Speech acts theory. Classification of speech acts
For much of the history of linguistics and the philosophy of language,
language was viewed primarily as a way of making factual assertions, and the
other uses of language tended to be ignored. However, the acclaimed work of the
philosopher J. L. Austin (1911-1960) led philosophers to pay more attention to the
way in which language is used in everyday activities. J.L. Austin claims that many
utterances (things people say) are equivalent to actions. When someone says: “I
name this ship” or “I now pronounce you man and wife”, the utterance creates a
new social or psychological reality. Speech acts theory broadly explains these
utterances as having three parts or aspects: locutionary, illocutionary and
Locutionary actsare simply the speech acts that have taken place.
Illocutionary actsare the real actions which are performed by the utterance,
where saying equals doing, as in betting, plighting one’s troth, welcoming and
Perlocutionary actsare the effects of the utterance on the listener, who
accepts the bet or pledge of marriage, is welcomed or warned.
Some linguists have attempted to classify illocutionary acts into a number of
categories or types. David Crystal, quoting J.R. Searle, gives five such categories:
representatives, directives, commissives, expressives and declarations.
Representatives– here the speaker asserts a proposition to be true, using
such verbs as: affirm, believe, conclude, deny, report.
Directives– here the speaker tries to make the hearer do something, with
such words as: ask, beg, challenge, command, dare, invite, insist, request.
Commissives– here the speaker commits himself (or herself) to a (future)
course of action, with verbs such as: guarantee, pledge, promise, swear, vow,undertake.
Expressives– the speaker expresses an attitude to or about a state of affairs,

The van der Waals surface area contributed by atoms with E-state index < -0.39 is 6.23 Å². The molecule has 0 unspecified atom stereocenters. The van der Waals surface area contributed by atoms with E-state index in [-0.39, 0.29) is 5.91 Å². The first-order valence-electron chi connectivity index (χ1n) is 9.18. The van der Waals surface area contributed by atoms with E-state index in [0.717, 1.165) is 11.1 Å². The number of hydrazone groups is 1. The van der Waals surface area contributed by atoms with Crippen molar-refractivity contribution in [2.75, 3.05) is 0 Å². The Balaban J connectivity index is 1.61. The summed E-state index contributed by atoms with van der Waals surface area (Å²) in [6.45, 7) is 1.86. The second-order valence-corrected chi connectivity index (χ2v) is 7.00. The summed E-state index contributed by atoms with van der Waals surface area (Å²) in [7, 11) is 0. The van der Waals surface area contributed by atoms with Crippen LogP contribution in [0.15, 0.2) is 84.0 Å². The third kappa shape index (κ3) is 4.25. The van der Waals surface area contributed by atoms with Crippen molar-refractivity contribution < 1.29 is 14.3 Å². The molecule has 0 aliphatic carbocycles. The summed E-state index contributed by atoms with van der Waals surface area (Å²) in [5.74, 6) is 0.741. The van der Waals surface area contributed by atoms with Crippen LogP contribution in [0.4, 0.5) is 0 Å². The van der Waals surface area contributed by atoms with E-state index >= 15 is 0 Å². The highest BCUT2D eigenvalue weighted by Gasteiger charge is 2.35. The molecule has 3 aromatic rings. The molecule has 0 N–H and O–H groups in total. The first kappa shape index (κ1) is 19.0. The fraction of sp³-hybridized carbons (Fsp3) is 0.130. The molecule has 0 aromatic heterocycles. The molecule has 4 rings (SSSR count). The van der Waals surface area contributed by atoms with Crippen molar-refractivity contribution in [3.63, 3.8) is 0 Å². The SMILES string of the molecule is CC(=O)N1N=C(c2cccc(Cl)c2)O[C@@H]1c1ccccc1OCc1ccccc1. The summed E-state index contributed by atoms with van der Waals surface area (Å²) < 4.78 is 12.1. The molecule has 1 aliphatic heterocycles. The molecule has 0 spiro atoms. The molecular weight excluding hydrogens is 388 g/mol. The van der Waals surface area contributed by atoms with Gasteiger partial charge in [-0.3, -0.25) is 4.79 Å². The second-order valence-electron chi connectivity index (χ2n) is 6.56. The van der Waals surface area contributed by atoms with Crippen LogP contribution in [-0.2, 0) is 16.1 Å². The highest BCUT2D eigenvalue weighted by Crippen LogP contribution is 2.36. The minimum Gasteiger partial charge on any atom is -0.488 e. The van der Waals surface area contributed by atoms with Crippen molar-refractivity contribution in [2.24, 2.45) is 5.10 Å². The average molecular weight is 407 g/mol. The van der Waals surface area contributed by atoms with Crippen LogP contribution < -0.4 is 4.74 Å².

using such verbs as: apologize, appreciate, congratulate, deplore, detest, regret,thank, welcome.
Declarations– the speaker alters the external status or condition of an
object or situation, solely by making the utterance: I now pronounce you man and wife, I sentence you to be hanged by the neck until you be dead, I name this ship...
Other scholars identify more pragmatic types of sentences. They include
constatives, promisives, menacives, requestives, injunctives, offertives,
permissives, prohibitives, and quesitives.
Constativesare statements about something. They are always assertions,
never questions or inducements. e.g. This is my cat.
Promisivesare sentences containing a promise. Just like constatives, they
are always declarative. e.g. We’ll get you a new book.
The same is true for menacives– sentences containing a threat. e.g. You’ll
Directivesinduce the addressee to some action. e.g. Open the door. Come
Two types of directives are usually differentiated: requestives– sentences
containing a request, and injunctives– sentences containing an order.
Cf. Please help me with this suitcase. Get out of here!
Offertivesare sentences containing an offer. e.g. Have a cigarette.
Permissivesare sentences containing a permission or asking for a permission.
e.g. You may take this apple.
Prohibitivescontain prohibition. e.g. You are not allowed to go outside
after 10 p.m.
Quesitivesare sentences containing a question. e.g. What’s your name?
It should be noted that the specifics of pragmatic contents of an utterance
can impose some formal restrictions on the sentence. For example, a constative can
never be a question, promisives and menacives always refer to future and contain
future tense forms.